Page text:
The Cherokee homelands include Georgia. Most of the sites relate to the round up routes along which the Cherokee were forcibly removed to camps. Most Cherokee are moved into 11 removal camps—10 in Tennessee and one in Alabama. The round ups were the start of an 800-mile journey. Other sites in Georgia showcase elements of Cherokee life or environment in the homelands.
Please note: Not all sites have phone numbers or websites. Some sites are private.
This itinerary connects to the Find Your Park! Georgia, Tennessee, Alabama rack card. The grey circles are in addition to the sites shown on the rack card.
Click here to view the rack card.
1. New Echota State Park, 1211 Chatsworth Highway NE (State Highway 225), Calhoun, Gordon County, (706) 624-1321.
In 1825, the Cherokee national legislature established a capital here. Visitors can tour several original and reconstructed buildings, including the council house, court house, print shop, missionary Samuel Worcester’s home, and an 1805 store, along with smoke houses, corn cribs, and barns. In the site’s visitor center, guests can view interpretive exhibits and a 17-minute film.
2. Chieftains Museum, Major Ridge Home, 501 Riverside Parkway NE, Rome, Floyd County, (706) 291-9494.
The Chieftains Museum tells the story of the influential Ridge family, including Major Ridge, his prominent son John Ridge, and the Trail of Tears, as well as subsequent history of the home and region. Major Ridge was one of the Treaty Party leaders who signed the 1835 Treaty of New Echota that resulted in Cherokee removal. The park-like venue has a museum and the site of the Ridge family ferry on the river.
3. Running Waters, John Ridge Home, 3853 Calhoun Road NE, Rome, Floyd County. Private residence, closed to the public.
At the time of the Cherokee removal in 1838, John Ridge was one of the most influential leaders in the Cherokee Nation. The Treaty Party formed at Running Waters, where they conducted their business and discussed in open council the terms of the Treaty of New Echota.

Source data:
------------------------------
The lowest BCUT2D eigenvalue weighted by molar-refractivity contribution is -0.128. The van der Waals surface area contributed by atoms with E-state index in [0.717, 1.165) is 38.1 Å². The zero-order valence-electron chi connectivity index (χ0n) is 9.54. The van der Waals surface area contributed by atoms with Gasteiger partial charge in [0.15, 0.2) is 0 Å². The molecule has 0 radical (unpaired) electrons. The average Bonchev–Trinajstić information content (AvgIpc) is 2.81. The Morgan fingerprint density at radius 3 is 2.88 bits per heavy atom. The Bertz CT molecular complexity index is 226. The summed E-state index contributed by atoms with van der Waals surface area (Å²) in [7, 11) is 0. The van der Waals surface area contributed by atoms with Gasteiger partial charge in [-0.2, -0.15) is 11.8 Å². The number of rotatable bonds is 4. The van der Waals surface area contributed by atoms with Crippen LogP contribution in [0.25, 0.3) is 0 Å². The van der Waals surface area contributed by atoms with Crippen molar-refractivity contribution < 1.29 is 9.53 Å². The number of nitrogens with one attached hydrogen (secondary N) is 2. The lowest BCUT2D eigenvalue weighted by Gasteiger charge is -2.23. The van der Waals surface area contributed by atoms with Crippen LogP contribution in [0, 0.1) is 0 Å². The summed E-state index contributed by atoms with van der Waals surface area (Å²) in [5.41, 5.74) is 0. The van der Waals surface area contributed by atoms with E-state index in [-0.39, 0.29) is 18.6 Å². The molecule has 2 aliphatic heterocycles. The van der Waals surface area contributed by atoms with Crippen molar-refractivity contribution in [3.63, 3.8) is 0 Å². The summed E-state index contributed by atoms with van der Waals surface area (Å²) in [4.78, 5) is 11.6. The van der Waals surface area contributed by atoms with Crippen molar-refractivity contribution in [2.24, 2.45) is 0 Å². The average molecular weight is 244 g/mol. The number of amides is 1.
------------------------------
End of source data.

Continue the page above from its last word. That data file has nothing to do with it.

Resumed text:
4. Cave Spring/Vann Cherokee Cabin, 24 Broad Street, Cave Spring, Floyd County.
Possibly built by Avery Vann, the namesake of Vann’s Valley, this cabin was most likely a part of the Cherokee settlement of Beaver Dam or Beaver Pond. Archaeologists dated the building back to the era of the Red Stick rebellion of 1813. In the 1900s, the cabin served as the Green Hotel in Cave Spring. It is currently undergoing stabilization and restoration to its original early 19th-century appearance. Exhibits are located across the street.
5. Cedartown Encampment/Removal Site, Biggers Drive and North Furnace Street, Cedartown, Polk County, (770) 748-3220.
Fourteen forts and camps in Georgia held groups of Cherokee before sending them to larger camps in southeastern Tennessee. The camp, an ad hoc military installation, operated during the late spring and early summer of 1838. Two outdoor exhibits interpret the removal camp.
6. Funk Heritage Center Museum, 7300 Reinhardt College Circle, Waleska, Cherokee County, (770) 720-5970
The Southeastern Indian Interpretive Center comprises an exhibit area interpreting 12,000 years of American Indian life through artifacts, dioramas, and interactive computer programs. The Cherokee exhibit in the Hall of Ancients includes four minutes of video excerpted from the Rich-Heape feature film Trail of Tears. Also, a large collection of contemporary American Indian artwork includes paintings, baskets, sculpture, and pottery.
7. Fort Buffington,*military post, located at Buffington Elementary School, on Georgia Highway 20, Canton, Cherokee County.
*Georgia Military Post Site Information: